Viet Nam News
by Thu Vân
HÀ NỘI — Daniel Nguyễn Hoài Tiến is not Vietnamese. He wasn’t born in Việt Nam, nor is he a citizen.
But in other ways, both big and small, Tiến is Vietnamese through and through.
For years, he has been washing his hair with traditional herbal shampoo made with honey locusts, pomelo peels, holy basil and mulberry leaves.
“It’s the smell of homeland,” he says.
His olfactory faculties give him strong feelings about being connected to a place.
During a visit to a friend’s house in Hà Nội, the scent was enough to remind him where he was. He even feels the smell of HCM City is completely different to that of the capital.
Tiến was born in 1988 in California, US, to Vietnamese parents who left the country in 1975.
When he was a child, his parents rarely talked about Việt Nam – all he knew about the country was the food served up to him once each week.
“It was too superficial…not enough to learn about a culture, a country.”
It was only in secondary school that Tiến asked himself serious questions about his identity, about who he really was, and about his origins.
Once, when Tiến and his friends were browsing through books at a store, two white police officers approached them and asked for their ID, assuming from their Asian look that they could not speak English.
“This is not the place for studying,” Tiến recalls the officers saying before they made him and his friends leave the place.
His mother wanted Tiến to be totally American and integrate into society without being discriminated against, just like she did when she first came to the country.
Despite being born and bred in the US, he was often bullied in schools because his hair and skin colour were different.
“It made the drive to learn about Việt Nam stronger in me. If you don’t know who you are it’s very difficult to relate with the rest of America.”
Tiến started to learn Vietnamese when he was in his first year of college. In 2008, he told his parents about his desire to see the place they called “home”.
The first trip back to Việt Nam after his parents departed its shores 33 years earlier turned out to be an emotional one for everyone, not just Tiến.
“For the first time in my life I saw my dad shedding tears when we came to the old house he used to live in.”
The second trip in 2012 was a business trip for Tiến. As a graduate in sustainable development, he was working with projects on community-based sustainable livelihood development for farmers in the US.
He was invited by the Vietnamese Ministry of Agriculture and Rural Development to HCM City to share his experiences and went back and forth between the two countries for several years.
In 2015, Tiến made a decision to return to Việt Nam for good.
Tiến says that during his first trip, he immediately felt like everything in the country was part of his heritage.
“It was like a wake-up call for me after being unsure about my origins for a long time.”
Value added work
With his experience in supporting farmers and sustainable development, Tiến has been working with ethnic minority communities in remote and mountainous areas of Lào Cai Province.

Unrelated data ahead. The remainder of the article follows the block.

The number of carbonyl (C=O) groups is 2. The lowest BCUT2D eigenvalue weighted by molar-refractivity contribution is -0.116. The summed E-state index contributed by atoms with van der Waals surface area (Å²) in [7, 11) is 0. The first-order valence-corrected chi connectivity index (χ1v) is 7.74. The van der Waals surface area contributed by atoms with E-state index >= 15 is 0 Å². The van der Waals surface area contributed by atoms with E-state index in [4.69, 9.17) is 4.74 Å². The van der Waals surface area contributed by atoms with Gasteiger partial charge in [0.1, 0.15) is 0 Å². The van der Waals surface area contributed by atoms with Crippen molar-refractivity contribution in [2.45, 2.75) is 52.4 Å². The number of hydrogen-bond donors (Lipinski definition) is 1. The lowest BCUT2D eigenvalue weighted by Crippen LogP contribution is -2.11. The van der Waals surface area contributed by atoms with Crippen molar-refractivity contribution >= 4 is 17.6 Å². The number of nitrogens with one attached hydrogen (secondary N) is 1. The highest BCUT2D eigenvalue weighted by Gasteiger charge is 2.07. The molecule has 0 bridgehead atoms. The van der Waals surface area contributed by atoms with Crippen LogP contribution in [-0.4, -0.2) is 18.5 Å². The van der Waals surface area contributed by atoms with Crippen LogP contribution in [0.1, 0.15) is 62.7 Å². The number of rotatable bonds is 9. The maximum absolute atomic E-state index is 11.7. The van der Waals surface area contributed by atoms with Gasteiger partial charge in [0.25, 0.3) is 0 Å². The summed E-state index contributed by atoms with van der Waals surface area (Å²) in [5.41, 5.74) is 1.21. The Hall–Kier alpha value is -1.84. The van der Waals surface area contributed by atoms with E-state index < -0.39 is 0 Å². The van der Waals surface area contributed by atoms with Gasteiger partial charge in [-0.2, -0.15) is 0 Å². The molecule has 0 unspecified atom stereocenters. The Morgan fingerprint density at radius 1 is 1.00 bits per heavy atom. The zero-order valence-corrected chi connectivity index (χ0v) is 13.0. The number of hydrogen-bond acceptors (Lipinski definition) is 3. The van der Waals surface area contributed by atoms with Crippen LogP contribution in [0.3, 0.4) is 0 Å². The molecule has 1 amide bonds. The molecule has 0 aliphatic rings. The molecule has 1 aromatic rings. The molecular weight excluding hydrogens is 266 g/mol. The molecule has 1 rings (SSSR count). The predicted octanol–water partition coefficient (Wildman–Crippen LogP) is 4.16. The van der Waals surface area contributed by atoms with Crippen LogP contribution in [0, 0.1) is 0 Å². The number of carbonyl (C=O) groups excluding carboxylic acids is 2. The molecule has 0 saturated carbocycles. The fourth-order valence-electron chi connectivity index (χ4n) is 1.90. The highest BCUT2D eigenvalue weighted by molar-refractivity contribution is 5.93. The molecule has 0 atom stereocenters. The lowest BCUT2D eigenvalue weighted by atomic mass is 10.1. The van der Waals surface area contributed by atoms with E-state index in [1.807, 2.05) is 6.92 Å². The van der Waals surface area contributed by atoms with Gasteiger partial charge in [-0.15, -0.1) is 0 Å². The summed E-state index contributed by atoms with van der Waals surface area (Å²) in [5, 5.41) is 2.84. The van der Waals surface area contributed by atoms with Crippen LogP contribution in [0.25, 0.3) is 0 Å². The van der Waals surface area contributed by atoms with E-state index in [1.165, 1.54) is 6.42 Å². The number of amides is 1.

He has helped them make better agricultural products, package them better and guide them to sell to both domestic and overseas markets.
Tiến has helped people in Si Ma Cai and Sapa districts set up co-operatives and purchase their corn, cardamom and rice for good prices.
If other traders buy their corn for VNĐ4,000 (US 2 cents) per kilogram, Tiến sets the figure at VNĐ15,000 – almost four times higher.
“I want to create some livelihood plans for them based on what they already have, building something sustainable here for them, because very often, farmers are at the bottom of the supply chain – they do not have much say over their own products.”
Tiến said ethnic minority communities in the northern region of Việt Nam still have a lot of untapped potential.
“The important thing is how we can sell the products but still retain the culture characteristics of the locality, because such cultural values are the country’ treasures saved for the next generation.”
Nguyễn Văn Huy, former director of the Việt Nam Museum of Ethnology, who Tiến has often talked to and shared his love for Việt Nam’s ethinic minority, says he appreciates the young man’s affection for the country.
“His desire to contribute and to help people in these areas to make their lives better has touched me deeply. Such passion can help people see what they usually can’t see.”
The young man carries the stories of the people he’s met in Việt Nam’s mountainous areas as priceless treasures. He wants to share them to make an important point.
“I want to paint a picture in which people do not have much money but they have access to something more beautiful – nature. It’s like a mission for me,” he said.
“How do I tell people about the beauty I’ve seen and how do I tell the stories the way I’ve seen it?”
“We have so much to offer to the world, and it would be a shame to lose it before we can tell people about it.”
Tiến also has another important message: Young Vietnamese people should be proud of who they are and where they live, no matter where in the world they are. — VNS